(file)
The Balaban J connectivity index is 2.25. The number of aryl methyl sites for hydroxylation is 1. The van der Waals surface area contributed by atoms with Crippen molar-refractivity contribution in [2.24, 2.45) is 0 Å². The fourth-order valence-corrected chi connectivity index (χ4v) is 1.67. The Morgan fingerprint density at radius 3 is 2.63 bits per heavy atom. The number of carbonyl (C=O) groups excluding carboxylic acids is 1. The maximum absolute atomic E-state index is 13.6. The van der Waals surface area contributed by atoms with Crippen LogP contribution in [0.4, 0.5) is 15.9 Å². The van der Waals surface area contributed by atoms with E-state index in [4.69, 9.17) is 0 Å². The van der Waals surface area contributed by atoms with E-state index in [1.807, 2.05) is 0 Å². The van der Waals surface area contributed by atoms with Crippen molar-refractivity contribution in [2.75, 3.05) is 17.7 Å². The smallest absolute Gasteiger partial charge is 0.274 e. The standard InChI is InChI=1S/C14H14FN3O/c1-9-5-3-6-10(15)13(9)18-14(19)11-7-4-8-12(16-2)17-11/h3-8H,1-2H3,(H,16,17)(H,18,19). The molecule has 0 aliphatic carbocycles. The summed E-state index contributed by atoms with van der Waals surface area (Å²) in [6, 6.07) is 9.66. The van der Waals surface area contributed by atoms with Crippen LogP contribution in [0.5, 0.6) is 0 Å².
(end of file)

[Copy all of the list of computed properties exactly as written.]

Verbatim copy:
The Balaban J connectivity index is 2.25. The number of aryl methyl sites for hydroxylation is 1. The van der Waals surface area contributed by atoms with Crippen molar-refractivity contribution in [2.24, 2.45) is 0 Å². The fourth-order valence-corrected chi connectivity index (χ4v) is 1.67. The Morgan fingerprint density at radius 3 is 2.63 bits per heavy atom. The number of carbonyl (C=O) groups excluding carboxylic acids is 1. The maximum absolute atomic E-state index is 13.6. The van der Waals surface area contributed by atoms with Crippen LogP contribution in [0.4, 0.5) is 15.9 Å². The van der Waals surface area contributed by atoms with E-state index in [4.69, 9.17) is 0 Å². The van der Waals surface area contributed by atoms with E-state index in [1.807, 2.05) is 0 Å². The van der Waals surface area contributed by atoms with Crippen molar-refractivity contribution in [2.75, 3.05) is 17.7 Å². The smallest absolute Gasteiger partial charge is 0.274 e. The standard InChI is InChI=1S/C14H14FN3O/c1-9-5-3-6-10(15)13(9)18-14(19)11-7-4-8-12(16-2)17-11/h3-8H,1-2H3,(H,16,17)(H,18,19). The molecule has 0 aliphatic carbocycles. The summed E-state index contributed by atoms with van der Waals surface area (Å²) in [6, 6.07) is 9.66. The van der Waals surface area contributed by atoms with Crippen LogP contribution in [0.5, 0.6) is 0 Å².